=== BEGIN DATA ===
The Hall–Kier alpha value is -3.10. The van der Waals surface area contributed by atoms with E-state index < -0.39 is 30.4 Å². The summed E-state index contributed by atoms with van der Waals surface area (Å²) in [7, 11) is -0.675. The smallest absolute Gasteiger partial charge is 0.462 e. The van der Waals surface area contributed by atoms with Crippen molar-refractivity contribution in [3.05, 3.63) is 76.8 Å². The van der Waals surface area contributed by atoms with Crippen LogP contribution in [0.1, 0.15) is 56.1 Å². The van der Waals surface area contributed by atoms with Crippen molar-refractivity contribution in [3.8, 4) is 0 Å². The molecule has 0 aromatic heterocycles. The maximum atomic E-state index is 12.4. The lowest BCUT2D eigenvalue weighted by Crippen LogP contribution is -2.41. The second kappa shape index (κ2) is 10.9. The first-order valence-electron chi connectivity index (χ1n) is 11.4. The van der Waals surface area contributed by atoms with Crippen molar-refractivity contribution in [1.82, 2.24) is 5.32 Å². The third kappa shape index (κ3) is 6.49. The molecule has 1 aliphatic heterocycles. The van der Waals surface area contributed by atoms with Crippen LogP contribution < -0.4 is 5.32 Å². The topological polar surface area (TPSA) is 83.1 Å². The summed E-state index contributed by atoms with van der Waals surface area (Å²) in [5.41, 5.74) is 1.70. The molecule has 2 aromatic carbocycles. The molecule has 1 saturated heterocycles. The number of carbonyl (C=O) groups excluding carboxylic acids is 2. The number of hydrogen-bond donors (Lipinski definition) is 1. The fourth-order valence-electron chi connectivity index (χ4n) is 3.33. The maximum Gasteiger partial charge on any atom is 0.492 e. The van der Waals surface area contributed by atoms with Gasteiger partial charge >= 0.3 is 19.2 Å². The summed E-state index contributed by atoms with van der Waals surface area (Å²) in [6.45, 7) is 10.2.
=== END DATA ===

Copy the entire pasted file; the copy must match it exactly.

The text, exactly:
The Hall–Kier alpha value is -3.10. The van der Waals surface area contributed by atoms with E-state index < -0.39 is 30.4 Å². The summed E-state index contributed by atoms with van der Waals surface area (Å²) in [7, 11) is -0.675. The smallest absolute Gasteiger partial charge is 0.462 e. The van der Waals surface area contributed by atoms with Crippen molar-refractivity contribution in [3.05, 3.63) is 76.8 Å². The van der Waals surface area contributed by atoms with Crippen LogP contribution in [0.1, 0.15) is 56.1 Å². The van der Waals surface area contributed by atoms with Crippen molar-refractivity contribution in [3.8, 4) is 0 Å². The molecule has 0 aromatic heterocycles. The maximum atomic E-state index is 12.4. The lowest BCUT2D eigenvalue weighted by Crippen LogP contribution is -2.41. The second kappa shape index (κ2) is 10.9. The first-order valence-electron chi connectivity index (χ1n) is 11.4. The van der Waals surface area contributed by atoms with Crippen molar-refractivity contribution in [1.82, 2.24) is 5.32 Å². The third kappa shape index (κ3) is 6.49. The molecule has 1 aliphatic heterocycles. The van der Waals surface area contributed by atoms with Crippen LogP contribution < -0.4 is 5.32 Å². The topological polar surface area (TPSA) is 83.1 Å². The summed E-state index contributed by atoms with van der Waals surface area (Å²) in [5.41, 5.74) is 1.70. The molecule has 2 aromatic carbocycles. The molecule has 1 saturated heterocycles. The number of carbonyl (C=O) groups excluding carboxylic acids is 2. The number of hydrogen-bond donors (Lipinski definition) is 1. The fourth-order valence-electron chi connectivity index (χ4n) is 3.33. The maximum Gasteiger partial charge on any atom is 0.492 e. The van der Waals surface area contributed by atoms with Gasteiger partial charge >= 0.3 is 19.2 Å². The summed E-state index contributed by atoms with van der Waals surface area (Å²) in [6.45, 7) is 10.2.